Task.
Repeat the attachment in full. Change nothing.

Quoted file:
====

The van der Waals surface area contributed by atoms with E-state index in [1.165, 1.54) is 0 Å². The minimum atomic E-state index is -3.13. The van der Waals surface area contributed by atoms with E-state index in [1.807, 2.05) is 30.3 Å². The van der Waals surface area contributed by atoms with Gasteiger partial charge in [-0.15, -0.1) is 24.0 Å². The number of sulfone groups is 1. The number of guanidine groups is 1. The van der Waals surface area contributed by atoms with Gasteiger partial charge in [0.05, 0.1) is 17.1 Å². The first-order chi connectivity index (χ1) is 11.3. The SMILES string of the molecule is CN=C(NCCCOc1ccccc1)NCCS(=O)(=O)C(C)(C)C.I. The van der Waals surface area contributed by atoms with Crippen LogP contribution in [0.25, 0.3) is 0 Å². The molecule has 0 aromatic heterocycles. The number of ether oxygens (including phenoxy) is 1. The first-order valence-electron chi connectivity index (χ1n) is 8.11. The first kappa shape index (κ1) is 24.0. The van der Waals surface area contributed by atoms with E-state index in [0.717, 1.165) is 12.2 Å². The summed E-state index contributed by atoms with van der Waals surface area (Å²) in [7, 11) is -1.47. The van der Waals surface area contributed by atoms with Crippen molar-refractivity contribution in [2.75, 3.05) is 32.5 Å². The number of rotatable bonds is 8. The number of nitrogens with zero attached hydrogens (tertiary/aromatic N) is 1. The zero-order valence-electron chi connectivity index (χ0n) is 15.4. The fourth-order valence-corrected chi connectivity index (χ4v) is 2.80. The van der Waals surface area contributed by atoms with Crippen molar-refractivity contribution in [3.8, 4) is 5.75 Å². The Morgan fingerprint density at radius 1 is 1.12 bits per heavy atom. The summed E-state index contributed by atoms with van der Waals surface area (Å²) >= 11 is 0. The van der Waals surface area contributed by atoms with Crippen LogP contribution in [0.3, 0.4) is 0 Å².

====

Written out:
The van der Waals surface area contributed by atoms with E-state index in [1.165, 1.54) is 0 Å². The minimum atomic E-state index is -3.13. The van der Waals surface area contributed by atoms with E-state index in [1.807, 2.05) is 30.3 Å². The van der Waals surface area contributed by atoms with Gasteiger partial charge in [-0.15, -0.1) is 24.0 Å². The number of sulfone groups is 1. The number of guanidine groups is 1. The van der Waals surface area contributed by atoms with Gasteiger partial charge in [0.05, 0.1) is 17.1 Å². The first-order chi connectivity index (χ1) is 11.3. The SMILES string of the molecule is CN=C(NCCCOc1ccccc1)NCCS(=O)(=O)C(C)(C)C.I. The van der Waals surface area contributed by atoms with Crippen LogP contribution in [0.25, 0.3) is 0 Å². The molecule has 0 aromatic heterocycles. The number of ether oxygens (including phenoxy) is 1. The first-order valence-electron chi connectivity index (χ1n) is 8.11. The first kappa shape index (κ1) is 24.0. The van der Waals surface area contributed by atoms with E-state index in [0.717, 1.165) is 12.2 Å². The summed E-state index contributed by atoms with van der Waals surface area (Å²) in [7, 11) is -1.47. The van der Waals surface area contributed by atoms with Crippen molar-refractivity contribution in [2.75, 3.05) is 32.5 Å². The number of rotatable bonds is 8. The number of nitrogens with zero attached hydrogens (tertiary/aromatic N) is 1. The zero-order valence-electron chi connectivity index (χ0n) is 15.4. The fourth-order valence-corrected chi connectivity index (χ4v) is 2.80. The van der Waals surface area contributed by atoms with Crippen molar-refractivity contribution in [3.8, 4) is 5.75 Å². The Morgan fingerprint density at radius 1 is 1.12 bits per heavy atom. The summed E-state index contributed by atoms with van der Waals surface area (Å²) >= 11 is 0. The van der Waals surface area contributed by atoms with Crippen LogP contribution in [0.3, 0.4) is 0 Å².